Didier at Disney History Blog has just posted two wonderful stories of Walt Disney. One when Walt was still very early in his career, the other when he was nearing the end of it.
The first is the story of Walt and the Wallabies. Didier posted a picture of Walt posing with a plush Mickey Mouse and a Wallaby. Then reader JB Kaufman chimes in with the backstory:
According to a syndicated story that appeared in newspapers in 1934, an
Australian admirer sent Walt a gift of two wallabies, a male and a
female. By the time they reached the States, they had produced a third.
According to this story, the Disney staff promptly named the male
wallaby Leapo, the female Hoppo, and the baby Poucho. This of course
became an obvious inspiration for the cartoon Mickey’s Kangaroo,
released the following April. Joe Grant told me in 1988 that the
newspaper story was true; he remembered the wallabies being kept in a
pen outside the story department.
Never a dull moment back at the old Walt Disney Studios, eh.
The other story features picture of a much older Walt. His gray hair and laughing face peaking out from behind a home movies camera. It was taken on the Disney family British Columbia cruise of 1966 and was probably one of the last pictures ever taken of Walt.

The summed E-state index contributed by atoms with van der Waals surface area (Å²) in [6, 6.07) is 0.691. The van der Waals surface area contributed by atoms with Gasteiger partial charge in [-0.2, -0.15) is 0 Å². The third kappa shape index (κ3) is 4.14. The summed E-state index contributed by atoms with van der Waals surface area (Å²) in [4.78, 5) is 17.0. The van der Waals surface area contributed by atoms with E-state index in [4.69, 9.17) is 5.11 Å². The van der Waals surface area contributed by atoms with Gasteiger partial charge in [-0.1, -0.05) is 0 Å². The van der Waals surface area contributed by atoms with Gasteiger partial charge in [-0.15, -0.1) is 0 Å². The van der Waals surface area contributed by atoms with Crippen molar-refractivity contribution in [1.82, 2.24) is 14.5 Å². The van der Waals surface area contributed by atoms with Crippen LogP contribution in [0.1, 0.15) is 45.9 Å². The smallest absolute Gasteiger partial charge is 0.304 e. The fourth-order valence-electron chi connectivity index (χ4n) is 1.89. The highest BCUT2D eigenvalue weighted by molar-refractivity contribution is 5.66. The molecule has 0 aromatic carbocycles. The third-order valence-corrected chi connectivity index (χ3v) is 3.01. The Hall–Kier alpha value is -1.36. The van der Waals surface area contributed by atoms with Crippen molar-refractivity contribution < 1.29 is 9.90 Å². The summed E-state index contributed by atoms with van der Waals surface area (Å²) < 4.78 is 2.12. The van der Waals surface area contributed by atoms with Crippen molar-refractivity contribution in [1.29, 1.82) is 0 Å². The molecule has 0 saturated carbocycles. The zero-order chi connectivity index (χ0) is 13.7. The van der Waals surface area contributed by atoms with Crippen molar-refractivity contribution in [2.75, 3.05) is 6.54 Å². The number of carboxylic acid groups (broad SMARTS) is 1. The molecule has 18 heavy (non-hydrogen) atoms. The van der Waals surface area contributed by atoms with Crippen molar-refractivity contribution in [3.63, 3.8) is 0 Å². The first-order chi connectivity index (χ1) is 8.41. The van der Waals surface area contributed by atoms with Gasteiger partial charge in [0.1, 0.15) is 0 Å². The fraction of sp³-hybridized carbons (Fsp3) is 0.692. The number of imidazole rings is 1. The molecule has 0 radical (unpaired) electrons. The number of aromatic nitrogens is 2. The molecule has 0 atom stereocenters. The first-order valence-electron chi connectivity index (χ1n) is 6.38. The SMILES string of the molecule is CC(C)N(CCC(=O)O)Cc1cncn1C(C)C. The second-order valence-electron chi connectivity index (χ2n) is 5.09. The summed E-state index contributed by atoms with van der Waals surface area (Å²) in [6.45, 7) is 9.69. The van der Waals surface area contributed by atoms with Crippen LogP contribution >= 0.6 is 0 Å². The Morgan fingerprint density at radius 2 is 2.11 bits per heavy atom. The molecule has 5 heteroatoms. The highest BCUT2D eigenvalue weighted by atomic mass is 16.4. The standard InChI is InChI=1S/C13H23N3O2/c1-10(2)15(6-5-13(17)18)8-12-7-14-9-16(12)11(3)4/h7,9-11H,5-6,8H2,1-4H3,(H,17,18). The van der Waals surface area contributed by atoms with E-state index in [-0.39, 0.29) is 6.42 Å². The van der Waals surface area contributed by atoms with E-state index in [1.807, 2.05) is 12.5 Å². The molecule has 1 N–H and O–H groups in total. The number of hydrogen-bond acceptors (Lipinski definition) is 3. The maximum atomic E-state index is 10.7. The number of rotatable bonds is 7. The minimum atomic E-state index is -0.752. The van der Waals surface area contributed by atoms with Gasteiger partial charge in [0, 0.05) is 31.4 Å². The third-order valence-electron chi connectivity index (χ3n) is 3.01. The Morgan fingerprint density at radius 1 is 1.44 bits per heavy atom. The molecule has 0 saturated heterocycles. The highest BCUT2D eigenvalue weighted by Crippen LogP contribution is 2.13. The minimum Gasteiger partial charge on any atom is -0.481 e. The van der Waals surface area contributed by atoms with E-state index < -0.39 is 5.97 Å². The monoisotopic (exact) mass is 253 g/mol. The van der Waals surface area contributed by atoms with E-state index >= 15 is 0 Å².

Several months before his death, Walt gathered his entire family
together for a cruise up the coast of British Columbia where the family
celebrated not only one of his granddaughter’s birthdays but his
wedding anniversary. While his sons-in-law would go salmon fishing in a
little dinghy, Walt spent quiet time on the deck reading books about
city planning in preparation for Epcot and about colleges in
preparation for California Institute of the Arts. Ron Miller, Diane
Disney’s husband, described Walt as “serene” during the cruise even
though it rained during much of the time.
Like Didier says, the sense of childlike wonder that Walt possessed even as a 65 year old is one of the things I miss so much. I wonder where that sense is in the Walt Disney Company today. Perhaps John Lasseter has it. But who else? It’s something we all could use quite a bit more of.
For more great tales check out Didier Ghez’s Walt Stories books.